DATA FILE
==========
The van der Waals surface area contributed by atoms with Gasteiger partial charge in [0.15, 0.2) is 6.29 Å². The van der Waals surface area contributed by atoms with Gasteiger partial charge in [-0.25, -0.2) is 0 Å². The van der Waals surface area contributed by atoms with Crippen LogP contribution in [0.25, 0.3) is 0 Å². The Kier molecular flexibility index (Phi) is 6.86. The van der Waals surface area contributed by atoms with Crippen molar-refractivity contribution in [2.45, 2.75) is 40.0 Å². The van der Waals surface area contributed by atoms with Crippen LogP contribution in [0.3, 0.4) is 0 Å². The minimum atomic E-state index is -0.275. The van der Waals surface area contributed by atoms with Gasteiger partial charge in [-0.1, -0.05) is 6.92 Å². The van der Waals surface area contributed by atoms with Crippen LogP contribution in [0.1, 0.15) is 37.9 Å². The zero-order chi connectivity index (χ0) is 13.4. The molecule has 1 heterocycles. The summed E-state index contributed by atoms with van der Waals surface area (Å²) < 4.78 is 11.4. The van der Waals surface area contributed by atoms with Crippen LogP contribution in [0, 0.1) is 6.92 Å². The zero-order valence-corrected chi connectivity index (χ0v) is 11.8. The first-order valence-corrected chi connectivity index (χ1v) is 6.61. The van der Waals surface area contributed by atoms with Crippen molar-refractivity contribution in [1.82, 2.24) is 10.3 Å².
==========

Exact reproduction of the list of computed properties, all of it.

The van der Waals surface area contributed by atoms with Gasteiger partial charge in [0.15, 0.2) is 6.29 Å². The van der Waals surface area contributed by atoms with Gasteiger partial charge in [-0.25, -0.2) is 0 Å². The van der Waals surface area contributed by atoms with Crippen LogP contribution in [0.25, 0.3) is 0 Å². The Kier molecular flexibility index (Phi) is 6.86. The van der Waals surface area contributed by atoms with Crippen molar-refractivity contribution in [2.45, 2.75) is 40.0 Å². The van der Waals surface area contributed by atoms with Crippen LogP contribution in [0.3, 0.4) is 0 Å². The minimum atomic E-state index is -0.275. The van der Waals surface area contributed by atoms with Gasteiger partial charge in [-0.1, -0.05) is 6.92 Å². The van der Waals surface area contributed by atoms with Crippen LogP contribution in [0.1, 0.15) is 37.9 Å². The zero-order chi connectivity index (χ0) is 13.4. The molecule has 1 heterocycles. The summed E-state index contributed by atoms with van der Waals surface area (Å²) < 4.78 is 11.4. The van der Waals surface area contributed by atoms with Crippen LogP contribution in [0, 0.1) is 6.92 Å². The zero-order valence-corrected chi connectivity index (χ0v) is 11.8. The first-order valence-corrected chi connectivity index (χ1v) is 6.61. The van der Waals surface area contributed by atoms with Crippen molar-refractivity contribution in [1.82, 2.24) is 10.3 Å².